A Mexican journalist under government protection was shot dead Tuesday in the violent state of Veracruz, an official said, the 10th journalist murdered in Mexico this year.
Candido Rios, a crime reporter for a regional newspaper, was gunned down outside a convenience store in the eastern town of Hueyapan de Ocampo along with two other people, including a former police inspector.
Rios had been under the protection of a government program designed to keep journalists and rights activists safe from a wave of deadly violence, said Jorge Morales, head of the program in Veracruz state.
He was well-known locally for his decade-long career at the newspaper Diario de Acayucan, where he reported on crime and government corruption and had publicly feuded with several former mayors.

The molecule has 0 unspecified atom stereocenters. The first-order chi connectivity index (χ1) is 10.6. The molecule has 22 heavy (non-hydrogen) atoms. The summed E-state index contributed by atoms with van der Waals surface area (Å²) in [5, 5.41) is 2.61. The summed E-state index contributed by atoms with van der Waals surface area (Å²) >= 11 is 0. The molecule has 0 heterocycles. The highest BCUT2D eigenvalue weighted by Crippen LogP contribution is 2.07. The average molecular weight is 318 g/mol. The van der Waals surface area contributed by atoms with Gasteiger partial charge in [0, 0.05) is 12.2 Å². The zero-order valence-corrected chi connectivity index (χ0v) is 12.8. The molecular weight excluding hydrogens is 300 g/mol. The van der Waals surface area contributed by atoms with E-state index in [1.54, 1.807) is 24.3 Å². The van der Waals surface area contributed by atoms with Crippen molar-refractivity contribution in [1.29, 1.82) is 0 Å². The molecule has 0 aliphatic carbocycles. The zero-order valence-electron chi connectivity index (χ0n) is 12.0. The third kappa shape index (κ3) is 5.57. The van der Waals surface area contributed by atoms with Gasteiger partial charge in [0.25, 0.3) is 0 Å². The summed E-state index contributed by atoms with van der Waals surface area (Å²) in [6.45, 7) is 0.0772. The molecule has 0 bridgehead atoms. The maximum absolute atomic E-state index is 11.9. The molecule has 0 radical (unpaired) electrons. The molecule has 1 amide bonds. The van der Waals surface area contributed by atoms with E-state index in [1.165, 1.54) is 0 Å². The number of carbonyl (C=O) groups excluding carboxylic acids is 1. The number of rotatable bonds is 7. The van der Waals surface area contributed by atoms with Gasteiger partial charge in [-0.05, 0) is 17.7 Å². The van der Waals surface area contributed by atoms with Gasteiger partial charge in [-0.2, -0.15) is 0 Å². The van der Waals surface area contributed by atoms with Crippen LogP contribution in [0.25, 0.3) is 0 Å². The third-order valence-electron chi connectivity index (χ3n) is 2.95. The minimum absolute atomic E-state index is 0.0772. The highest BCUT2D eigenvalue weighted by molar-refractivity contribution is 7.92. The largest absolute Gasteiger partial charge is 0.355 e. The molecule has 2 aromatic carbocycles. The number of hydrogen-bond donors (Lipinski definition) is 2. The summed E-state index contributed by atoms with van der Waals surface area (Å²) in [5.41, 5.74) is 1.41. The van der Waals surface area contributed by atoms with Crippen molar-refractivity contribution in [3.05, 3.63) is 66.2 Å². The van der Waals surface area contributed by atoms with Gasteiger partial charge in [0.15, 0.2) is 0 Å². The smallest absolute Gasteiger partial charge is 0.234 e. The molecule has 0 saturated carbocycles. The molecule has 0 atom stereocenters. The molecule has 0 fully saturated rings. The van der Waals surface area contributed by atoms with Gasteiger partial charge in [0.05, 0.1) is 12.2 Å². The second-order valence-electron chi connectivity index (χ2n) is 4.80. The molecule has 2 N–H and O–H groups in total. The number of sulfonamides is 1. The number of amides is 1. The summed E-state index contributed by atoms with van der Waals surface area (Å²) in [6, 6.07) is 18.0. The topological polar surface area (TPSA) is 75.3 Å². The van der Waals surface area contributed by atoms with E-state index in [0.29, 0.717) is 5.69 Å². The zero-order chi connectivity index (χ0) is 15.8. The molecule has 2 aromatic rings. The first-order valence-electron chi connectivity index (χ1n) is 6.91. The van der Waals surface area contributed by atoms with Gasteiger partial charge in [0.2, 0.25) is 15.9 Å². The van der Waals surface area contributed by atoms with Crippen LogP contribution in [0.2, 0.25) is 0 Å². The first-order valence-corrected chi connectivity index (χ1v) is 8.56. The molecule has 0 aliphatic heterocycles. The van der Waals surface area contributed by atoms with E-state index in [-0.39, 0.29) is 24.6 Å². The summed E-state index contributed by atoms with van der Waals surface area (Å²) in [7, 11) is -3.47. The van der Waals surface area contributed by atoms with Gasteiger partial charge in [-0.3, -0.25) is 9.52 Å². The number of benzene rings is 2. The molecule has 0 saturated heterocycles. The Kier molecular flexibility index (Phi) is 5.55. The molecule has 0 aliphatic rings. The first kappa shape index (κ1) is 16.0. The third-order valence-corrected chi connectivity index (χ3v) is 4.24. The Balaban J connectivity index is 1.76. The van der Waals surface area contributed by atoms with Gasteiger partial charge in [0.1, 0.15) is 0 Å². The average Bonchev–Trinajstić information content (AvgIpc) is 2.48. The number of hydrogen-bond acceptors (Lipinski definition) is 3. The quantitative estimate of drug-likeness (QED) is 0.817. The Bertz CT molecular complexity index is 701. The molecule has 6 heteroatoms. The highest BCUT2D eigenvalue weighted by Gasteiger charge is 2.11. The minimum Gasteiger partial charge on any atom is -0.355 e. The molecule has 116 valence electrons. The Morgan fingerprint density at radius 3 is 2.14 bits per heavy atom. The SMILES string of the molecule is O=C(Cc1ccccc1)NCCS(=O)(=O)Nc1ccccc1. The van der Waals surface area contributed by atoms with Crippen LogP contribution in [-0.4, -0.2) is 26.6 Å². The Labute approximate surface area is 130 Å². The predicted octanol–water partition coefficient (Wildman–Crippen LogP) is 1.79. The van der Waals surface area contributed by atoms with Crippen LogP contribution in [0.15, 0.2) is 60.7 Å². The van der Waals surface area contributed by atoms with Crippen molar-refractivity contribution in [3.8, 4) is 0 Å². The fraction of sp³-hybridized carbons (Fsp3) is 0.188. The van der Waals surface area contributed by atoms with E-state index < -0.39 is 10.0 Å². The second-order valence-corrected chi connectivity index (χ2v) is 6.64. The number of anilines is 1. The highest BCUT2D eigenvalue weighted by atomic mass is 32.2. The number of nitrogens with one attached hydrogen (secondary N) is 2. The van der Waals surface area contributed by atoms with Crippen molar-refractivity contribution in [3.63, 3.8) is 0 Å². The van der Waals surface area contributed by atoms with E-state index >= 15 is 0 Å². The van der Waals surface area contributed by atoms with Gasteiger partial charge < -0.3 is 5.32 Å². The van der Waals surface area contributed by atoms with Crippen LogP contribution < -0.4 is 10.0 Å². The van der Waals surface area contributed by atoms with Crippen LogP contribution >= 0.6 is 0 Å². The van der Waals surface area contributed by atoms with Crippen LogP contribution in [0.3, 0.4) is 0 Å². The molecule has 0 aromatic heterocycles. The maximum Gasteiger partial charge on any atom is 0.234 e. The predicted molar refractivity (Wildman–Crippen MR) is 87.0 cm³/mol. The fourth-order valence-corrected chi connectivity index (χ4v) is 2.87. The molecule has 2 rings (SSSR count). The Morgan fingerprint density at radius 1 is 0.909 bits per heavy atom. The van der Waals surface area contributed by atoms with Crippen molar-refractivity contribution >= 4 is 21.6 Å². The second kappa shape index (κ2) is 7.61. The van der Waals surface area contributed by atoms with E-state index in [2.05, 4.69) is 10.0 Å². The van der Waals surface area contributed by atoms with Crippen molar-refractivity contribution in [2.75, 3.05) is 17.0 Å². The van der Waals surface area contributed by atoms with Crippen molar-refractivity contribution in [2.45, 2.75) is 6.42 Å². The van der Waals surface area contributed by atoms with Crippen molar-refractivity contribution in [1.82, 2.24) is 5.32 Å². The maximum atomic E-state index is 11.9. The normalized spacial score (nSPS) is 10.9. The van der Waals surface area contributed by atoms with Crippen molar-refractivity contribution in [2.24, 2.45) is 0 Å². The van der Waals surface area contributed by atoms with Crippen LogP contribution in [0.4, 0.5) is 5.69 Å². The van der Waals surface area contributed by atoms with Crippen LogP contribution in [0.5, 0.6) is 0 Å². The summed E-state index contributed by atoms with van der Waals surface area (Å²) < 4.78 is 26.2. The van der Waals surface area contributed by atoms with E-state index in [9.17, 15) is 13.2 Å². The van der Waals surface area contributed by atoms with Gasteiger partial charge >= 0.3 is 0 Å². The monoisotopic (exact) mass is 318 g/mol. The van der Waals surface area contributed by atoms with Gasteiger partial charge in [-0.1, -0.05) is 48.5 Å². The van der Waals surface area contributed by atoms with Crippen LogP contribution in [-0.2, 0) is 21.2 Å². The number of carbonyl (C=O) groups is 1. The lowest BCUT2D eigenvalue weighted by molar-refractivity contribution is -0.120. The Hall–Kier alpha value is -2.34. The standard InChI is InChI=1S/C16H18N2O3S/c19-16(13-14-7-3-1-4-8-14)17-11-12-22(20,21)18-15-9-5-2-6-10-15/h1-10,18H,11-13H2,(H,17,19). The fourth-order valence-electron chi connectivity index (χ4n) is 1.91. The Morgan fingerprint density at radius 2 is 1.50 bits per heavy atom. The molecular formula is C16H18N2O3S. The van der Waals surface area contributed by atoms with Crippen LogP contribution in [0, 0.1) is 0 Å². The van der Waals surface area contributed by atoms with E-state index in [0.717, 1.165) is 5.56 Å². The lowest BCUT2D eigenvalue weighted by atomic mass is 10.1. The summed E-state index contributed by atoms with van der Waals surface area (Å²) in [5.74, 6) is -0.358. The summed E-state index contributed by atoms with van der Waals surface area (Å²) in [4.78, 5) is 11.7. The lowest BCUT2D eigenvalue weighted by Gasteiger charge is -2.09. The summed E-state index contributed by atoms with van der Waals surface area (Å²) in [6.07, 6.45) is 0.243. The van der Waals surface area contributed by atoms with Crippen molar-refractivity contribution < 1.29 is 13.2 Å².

The victims also included Victor Acrelio Alegria, an ex-police inspector in Hueyapan de Ocampo, and a third person who had not yet been identified.
The gunmen opened fire with high-powered weapons, killing Acrelio on the spot and badly wounding Rios, who died on the way to hospital.
More than 100 journalists have been murdered since 2006 in Mexico, one of the deadliest countries in the world for journalists, according to the watchdog group Reporters Without Borders.
More than 90 percent of the killings remain unpunished.
Veracruz, a state dogged by drug cartel wars and corrupt politics, is particularly dangerous: some 20 journalists have been murdered here since 2010.
Most of the journalists killed this year had been reporting on powerful crime gangs and government corruption.
Last year, 11 journalists were killed in Mexico -- the deadliest year yet. But 2017 could be on track to surpass it.
The violence is part of a wave of bloodshed in Mexico that has left more than 200,000 people dead or missing since the government declared war on drug cartels in 2006.